Who’s Got the Glass You Need?

When a driver realizes that the damage to their windshield is more critical than the repair process can handle, they must, for their own safety have the windshield replaced.   The car owner must then decide which shop to have replace the glass, and what type of glass they want.   However, these choices are often one and the same.   Just as in many other fields, different shops specialize in different types of glass.

Many of the independently owned glass businesses with a brick and mortar location specialize in OEM replacement glass, or that made by the Original Equipment Manufacturer.  These are the companies working with auto makers during research and development to perfect the safety and aerodynamics of each make and model.  Aftermarket glass is made by attempting to copy glass made by the OEM company, without cooperation from the auto maker or the OEM glass manufacturer.

Safelite’s family of companies,  the largest glass manufacturer in the world,  makes no OEM glass.  It might seem incredible that despite Safelite making more glass than anyone else, not one auto maker, foreign or domestic, wants to buy that glass to put in their cars.  We think this speaks volumes about the quality of the aftermarket product these companies are installing in millions of cars per year.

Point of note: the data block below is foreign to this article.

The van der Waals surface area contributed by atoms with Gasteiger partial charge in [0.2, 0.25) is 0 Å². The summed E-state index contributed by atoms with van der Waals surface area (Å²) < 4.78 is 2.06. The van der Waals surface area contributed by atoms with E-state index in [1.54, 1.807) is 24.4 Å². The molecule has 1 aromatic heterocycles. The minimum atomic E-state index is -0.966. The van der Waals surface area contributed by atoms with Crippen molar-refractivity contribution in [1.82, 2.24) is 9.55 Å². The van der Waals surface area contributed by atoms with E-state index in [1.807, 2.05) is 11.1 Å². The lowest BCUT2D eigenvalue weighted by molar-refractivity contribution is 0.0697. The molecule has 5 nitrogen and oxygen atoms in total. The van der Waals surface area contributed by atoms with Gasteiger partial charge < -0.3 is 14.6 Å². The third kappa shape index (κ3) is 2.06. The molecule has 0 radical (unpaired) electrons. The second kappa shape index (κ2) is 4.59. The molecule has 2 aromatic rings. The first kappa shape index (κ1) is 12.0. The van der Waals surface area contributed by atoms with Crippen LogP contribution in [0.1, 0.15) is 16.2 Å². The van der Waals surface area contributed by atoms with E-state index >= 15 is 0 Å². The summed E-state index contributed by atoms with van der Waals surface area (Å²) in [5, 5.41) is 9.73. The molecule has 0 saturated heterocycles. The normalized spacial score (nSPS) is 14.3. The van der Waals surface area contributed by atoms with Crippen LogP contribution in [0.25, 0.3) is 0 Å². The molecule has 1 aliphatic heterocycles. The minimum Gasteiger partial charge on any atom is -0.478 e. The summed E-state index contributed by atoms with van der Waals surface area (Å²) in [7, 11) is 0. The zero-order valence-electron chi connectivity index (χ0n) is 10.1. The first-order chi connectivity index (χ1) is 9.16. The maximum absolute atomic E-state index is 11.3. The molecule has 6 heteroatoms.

At the other end of the glass pricing spectrum is dealer glass – this is OEM glass, with the auto maker’s logo stamped on it, instead of the glass company logo.  But most of the time, this different logo can be costly and unnecessary, since even leased vehicles can usually be returned without charge with an OEM windshield.

We do realize that on some higher end luxury vehicles, owners and dealers alike prefer to have the original logo.  For that reason Ray Sands Glass, and many other OEM installers, can often install “dealer” glass with the auto maker’s logo, provided by the same OEM manufacturer the dealer uses, on many higher end vehicles.   However,  dealer glass for most makes and models is generally reserved for the car enthusiasts who must have the auto logo stamped on their glass.

No matter what type of glass you choose for your vehicle, be sure to have it installed by certified and experienced technician who is using high quality adhesives and taking the proper safety precautions.

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PPG Auto Glass is Now Pittsburgh Glass Works – Still OEM

People may be wondering why the logo on their OEM windshield looks a little different from that familiar PPG logo we know so well.  It’s because in 2008, the former PPG Auto Glass division was sold and became its own company – Pittsburgh Glass Works.  This has allowed the new majority ownership of PGW to focus specifically on auto glass production and their manufacturing facilities, while PPG explores its other interests.

PPG has always been a familiar name here in the northwest US, first as Pittsburgh Plate Glass – a business founded in the late 19th century, then as PPG Industries, a company far more diverse that just plate glass.  Having eagerly pursued their ventures in aerospace and industrial coatings, fiberglass, paints and other chemically engineered products,  PPG Industries had expanded so thoroughly that they found it in the best interest of both their auto glass manufacturing and their paint and coatings corporation to part ways. Continue reading